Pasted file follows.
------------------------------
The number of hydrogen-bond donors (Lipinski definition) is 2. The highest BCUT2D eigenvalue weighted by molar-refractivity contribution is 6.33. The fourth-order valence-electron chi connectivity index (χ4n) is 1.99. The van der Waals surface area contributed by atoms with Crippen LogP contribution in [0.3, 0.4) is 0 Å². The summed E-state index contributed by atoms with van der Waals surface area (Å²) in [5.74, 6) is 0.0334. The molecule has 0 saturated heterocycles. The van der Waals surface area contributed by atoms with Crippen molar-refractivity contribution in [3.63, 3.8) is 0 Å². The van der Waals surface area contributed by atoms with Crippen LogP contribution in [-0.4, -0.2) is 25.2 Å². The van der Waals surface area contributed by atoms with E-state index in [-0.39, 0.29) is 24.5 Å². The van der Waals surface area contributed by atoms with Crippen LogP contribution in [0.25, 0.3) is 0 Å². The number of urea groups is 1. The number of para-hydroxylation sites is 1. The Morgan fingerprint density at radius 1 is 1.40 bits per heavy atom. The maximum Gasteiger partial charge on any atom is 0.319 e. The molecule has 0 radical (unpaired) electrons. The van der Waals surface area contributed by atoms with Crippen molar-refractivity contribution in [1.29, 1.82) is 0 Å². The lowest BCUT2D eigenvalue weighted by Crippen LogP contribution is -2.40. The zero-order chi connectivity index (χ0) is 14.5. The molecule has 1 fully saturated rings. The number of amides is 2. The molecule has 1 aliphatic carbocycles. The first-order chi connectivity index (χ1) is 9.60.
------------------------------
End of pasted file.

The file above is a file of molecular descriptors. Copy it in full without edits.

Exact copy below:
The number of hydrogen-bond donors (Lipinski definition) is 2. The highest BCUT2D eigenvalue weighted by molar-refractivity contribution is 6.33. The fourth-order valence-electron chi connectivity index (χ4n) is 1.99. The van der Waals surface area contributed by atoms with Crippen LogP contribution in [0.3, 0.4) is 0 Å². The summed E-state index contributed by atoms with van der Waals surface area (Å²) in [5.74, 6) is 0.0334. The molecule has 0 saturated heterocycles. The van der Waals surface area contributed by atoms with Crippen molar-refractivity contribution in [3.63, 3.8) is 0 Å². The van der Waals surface area contributed by atoms with Crippen LogP contribution in [-0.4, -0.2) is 25.2 Å². The van der Waals surface area contributed by atoms with E-state index in [-0.39, 0.29) is 24.5 Å². The van der Waals surface area contributed by atoms with Crippen LogP contribution in [0.25, 0.3) is 0 Å². The number of urea groups is 1. The number of para-hydroxylation sites is 1. The Morgan fingerprint density at radius 1 is 1.40 bits per heavy atom. The maximum Gasteiger partial charge on any atom is 0.319 e. The molecule has 0 radical (unpaired) electrons. The van der Waals surface area contributed by atoms with Crippen molar-refractivity contribution in [1.29, 1.82) is 0 Å². The lowest BCUT2D eigenvalue weighted by Crippen LogP contribution is -2.40. The zero-order chi connectivity index (χ0) is 14.5. The molecule has 1 fully saturated rings. The number of amides is 2. The molecule has 1 aliphatic carbocycles. The first-order chi connectivity index (χ1) is 9.60.